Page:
Project Budget components

  • Land acquisition– includes cost of buying the land, commissions, transfer duties, legal fees.(We have a land guide that takes you through this process)
  • Preliminary professional design services– geotechnical analysis, environmental site assessment (this is only required if there were concerns about environmental contaminants on your land)
  • Professional services – these include the architecture (building design), interior design, structural engineering, quantity surveying, mechanical engineering, electrical installations, plumbing, landscape.
  • Construction documentation production – this is the mass production of the blueprints for use by the contractor and sub-contractors to bid and build the project.
  • Building permits– these vary depending on the council in your area
  • Construction costs – the construction amount to build based on design and drawings created by professionals.
  • Fixtures, fittings and Equipment – these are all the appliances, kitchen equipment and installation, tiling or wooden flooring, bedroom finishes etc.
  • Temporary storage – usually in the case of a renovation, temporary storage will be required.
  • IT Network, communication and security systems- the design, devices, cabling and installation costs of all security and internet requirements.

The beginning of the project is the ideal time to discuss any budget concerns or constraints with your architect.

Ways to maximise your project budget

There is a clear guideline to ensure that you stick to your budget once you have decided on what to build. Depending on your situation, there are a variety of different approaches that an architect might recommend to limit your exposure to cost uncertainty.  These approaches might include:

Bid alternatives

These are areas of the design that are marked to be bid on separately to accurately identify their cost. For example specialist works and fittings such as underfloor heating, cooling, glazing, roofing, solar fittings, pools, saunas. These can be bid on separately to find alternatives. Alternatives can either be additive or increasing the construction cost if accepted or deductive and reducing the construction cost if accepted.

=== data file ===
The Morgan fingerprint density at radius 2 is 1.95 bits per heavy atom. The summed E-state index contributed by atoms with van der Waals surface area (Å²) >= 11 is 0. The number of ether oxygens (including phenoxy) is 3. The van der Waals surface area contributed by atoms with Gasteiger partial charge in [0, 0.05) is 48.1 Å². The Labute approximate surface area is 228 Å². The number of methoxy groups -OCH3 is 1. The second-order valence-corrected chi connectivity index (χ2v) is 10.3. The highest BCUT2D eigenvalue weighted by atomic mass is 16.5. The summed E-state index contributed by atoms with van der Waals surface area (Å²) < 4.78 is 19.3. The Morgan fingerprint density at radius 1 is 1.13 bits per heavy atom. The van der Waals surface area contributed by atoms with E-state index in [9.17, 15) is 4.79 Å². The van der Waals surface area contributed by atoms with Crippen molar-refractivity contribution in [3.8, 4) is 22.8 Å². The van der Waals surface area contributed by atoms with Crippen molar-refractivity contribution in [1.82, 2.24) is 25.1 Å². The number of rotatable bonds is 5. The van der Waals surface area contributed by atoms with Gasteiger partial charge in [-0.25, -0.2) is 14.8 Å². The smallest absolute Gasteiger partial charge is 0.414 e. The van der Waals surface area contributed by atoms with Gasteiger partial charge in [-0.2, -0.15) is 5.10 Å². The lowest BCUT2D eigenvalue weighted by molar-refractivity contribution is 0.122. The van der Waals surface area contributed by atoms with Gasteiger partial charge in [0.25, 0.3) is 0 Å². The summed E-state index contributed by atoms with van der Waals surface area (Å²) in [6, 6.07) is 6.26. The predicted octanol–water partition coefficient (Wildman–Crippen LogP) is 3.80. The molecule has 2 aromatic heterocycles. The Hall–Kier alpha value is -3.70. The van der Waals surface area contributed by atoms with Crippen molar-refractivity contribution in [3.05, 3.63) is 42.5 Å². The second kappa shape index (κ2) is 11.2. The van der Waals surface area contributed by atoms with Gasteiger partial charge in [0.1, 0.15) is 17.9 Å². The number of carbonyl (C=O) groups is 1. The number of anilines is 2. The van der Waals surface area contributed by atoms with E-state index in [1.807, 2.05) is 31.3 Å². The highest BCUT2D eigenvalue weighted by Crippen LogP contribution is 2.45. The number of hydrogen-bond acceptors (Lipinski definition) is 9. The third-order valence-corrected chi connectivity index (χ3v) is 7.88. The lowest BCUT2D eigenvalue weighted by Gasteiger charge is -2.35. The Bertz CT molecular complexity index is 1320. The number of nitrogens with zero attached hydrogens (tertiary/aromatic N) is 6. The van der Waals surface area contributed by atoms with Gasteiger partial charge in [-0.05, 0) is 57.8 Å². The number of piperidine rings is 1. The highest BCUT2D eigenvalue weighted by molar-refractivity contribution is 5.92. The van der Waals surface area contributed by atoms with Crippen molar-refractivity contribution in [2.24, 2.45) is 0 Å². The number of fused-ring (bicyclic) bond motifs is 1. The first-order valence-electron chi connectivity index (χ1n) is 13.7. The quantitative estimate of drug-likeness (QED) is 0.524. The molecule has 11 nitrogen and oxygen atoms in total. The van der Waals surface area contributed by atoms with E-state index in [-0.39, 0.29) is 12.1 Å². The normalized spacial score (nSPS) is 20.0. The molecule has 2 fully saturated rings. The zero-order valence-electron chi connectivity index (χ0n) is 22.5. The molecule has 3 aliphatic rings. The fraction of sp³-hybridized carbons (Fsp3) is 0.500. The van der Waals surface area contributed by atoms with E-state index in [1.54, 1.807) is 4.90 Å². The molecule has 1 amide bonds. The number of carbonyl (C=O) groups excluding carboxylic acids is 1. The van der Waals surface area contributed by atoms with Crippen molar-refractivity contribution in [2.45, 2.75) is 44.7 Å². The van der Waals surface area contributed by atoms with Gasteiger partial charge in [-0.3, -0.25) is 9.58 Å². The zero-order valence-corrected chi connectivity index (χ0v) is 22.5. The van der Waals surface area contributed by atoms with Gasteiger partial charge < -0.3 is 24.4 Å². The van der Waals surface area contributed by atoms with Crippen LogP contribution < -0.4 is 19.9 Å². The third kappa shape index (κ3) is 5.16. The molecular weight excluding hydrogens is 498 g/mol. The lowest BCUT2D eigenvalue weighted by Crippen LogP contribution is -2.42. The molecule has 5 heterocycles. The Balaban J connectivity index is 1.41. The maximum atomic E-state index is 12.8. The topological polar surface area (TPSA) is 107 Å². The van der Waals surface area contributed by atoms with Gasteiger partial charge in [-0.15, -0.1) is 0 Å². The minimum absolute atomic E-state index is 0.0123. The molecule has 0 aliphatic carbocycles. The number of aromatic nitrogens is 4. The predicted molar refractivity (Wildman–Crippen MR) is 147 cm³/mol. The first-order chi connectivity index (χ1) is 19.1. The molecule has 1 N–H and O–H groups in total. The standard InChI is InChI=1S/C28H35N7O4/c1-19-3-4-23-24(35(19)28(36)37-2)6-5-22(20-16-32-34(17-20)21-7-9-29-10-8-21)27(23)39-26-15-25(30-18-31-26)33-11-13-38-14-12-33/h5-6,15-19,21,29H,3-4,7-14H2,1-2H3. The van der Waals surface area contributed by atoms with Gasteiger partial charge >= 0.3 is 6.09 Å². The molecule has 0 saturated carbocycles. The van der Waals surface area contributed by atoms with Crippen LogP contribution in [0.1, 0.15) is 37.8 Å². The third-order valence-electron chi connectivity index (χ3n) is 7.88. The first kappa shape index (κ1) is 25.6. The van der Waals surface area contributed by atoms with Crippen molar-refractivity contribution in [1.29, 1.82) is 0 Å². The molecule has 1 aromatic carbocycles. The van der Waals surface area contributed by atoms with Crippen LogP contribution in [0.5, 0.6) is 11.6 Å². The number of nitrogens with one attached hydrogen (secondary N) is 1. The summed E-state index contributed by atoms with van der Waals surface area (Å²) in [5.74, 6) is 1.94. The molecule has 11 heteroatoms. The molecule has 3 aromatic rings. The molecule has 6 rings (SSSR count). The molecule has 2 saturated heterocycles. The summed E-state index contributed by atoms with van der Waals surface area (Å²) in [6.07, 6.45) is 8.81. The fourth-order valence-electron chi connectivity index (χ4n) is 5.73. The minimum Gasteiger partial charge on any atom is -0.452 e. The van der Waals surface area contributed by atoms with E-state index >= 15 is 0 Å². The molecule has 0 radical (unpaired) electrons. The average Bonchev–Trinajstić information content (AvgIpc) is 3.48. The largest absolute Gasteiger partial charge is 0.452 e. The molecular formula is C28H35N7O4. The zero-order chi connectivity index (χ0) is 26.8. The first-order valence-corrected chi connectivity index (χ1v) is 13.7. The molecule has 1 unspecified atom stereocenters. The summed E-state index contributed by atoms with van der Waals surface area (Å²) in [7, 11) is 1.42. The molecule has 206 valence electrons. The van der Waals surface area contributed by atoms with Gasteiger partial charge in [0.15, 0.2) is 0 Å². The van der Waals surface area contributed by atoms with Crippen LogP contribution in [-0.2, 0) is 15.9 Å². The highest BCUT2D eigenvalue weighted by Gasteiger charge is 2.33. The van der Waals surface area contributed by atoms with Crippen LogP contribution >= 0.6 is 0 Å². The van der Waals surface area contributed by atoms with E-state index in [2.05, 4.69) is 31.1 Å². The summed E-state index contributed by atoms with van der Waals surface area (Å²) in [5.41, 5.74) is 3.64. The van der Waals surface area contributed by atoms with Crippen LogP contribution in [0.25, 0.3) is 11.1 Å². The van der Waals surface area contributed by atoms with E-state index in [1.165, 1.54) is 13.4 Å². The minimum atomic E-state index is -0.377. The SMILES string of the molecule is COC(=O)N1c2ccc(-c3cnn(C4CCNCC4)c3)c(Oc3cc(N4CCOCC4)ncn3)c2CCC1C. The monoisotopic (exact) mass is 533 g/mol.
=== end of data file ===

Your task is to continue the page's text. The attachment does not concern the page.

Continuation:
Project delivery method

The construction management at risk (CMR) method puts a contractor in control of the construction budget at the beginning of the design process. They then determine the changes to the design based on continually updated cost estimating. This usually applies to stairs, kitchen fittings, brands bricks, tiles, paints specs etc

 If you decide on a design feature and it’s estimated to be above your budget, the contractor will change the design to meet the budget. The challenge with this approach is that sometimes quality or design goals become less of a priority to the contractor.

Detailed set of drawings

A detailed set of drawings is a good way to prevent construction change orders, which are increases in costs during construction. Sometimes owners will prefer to reduce professional design fees by opting for standard in-house drawings from the contractor or developer. These are drawings which have been used previously.

However, with simple drawings, the contractors will be likely to interpret the design intent to be as “inexpensive as possible”. They will then make up for the under costing of items via change orders later.

A construction change order is an agreement between the owner and contractor. It covers the changes to the scope of the original drawings. Change orders establish any adjustments in cost or time to complete the work. Frequently change orders result in increases to the project costs, and are the number one reason for legal disputes between contractors and owners.

Your project budget is important. If a workable budget isn’t clear from the beginning, then many good designs may be discarded for concerns that they may be too expensive. When this happens, it may be difficult to achieve your desired vision for your project even if you adjust the budget later. This is why you should hire an architect to assist you through the design phase or during building works. Remember that the goal is to build once.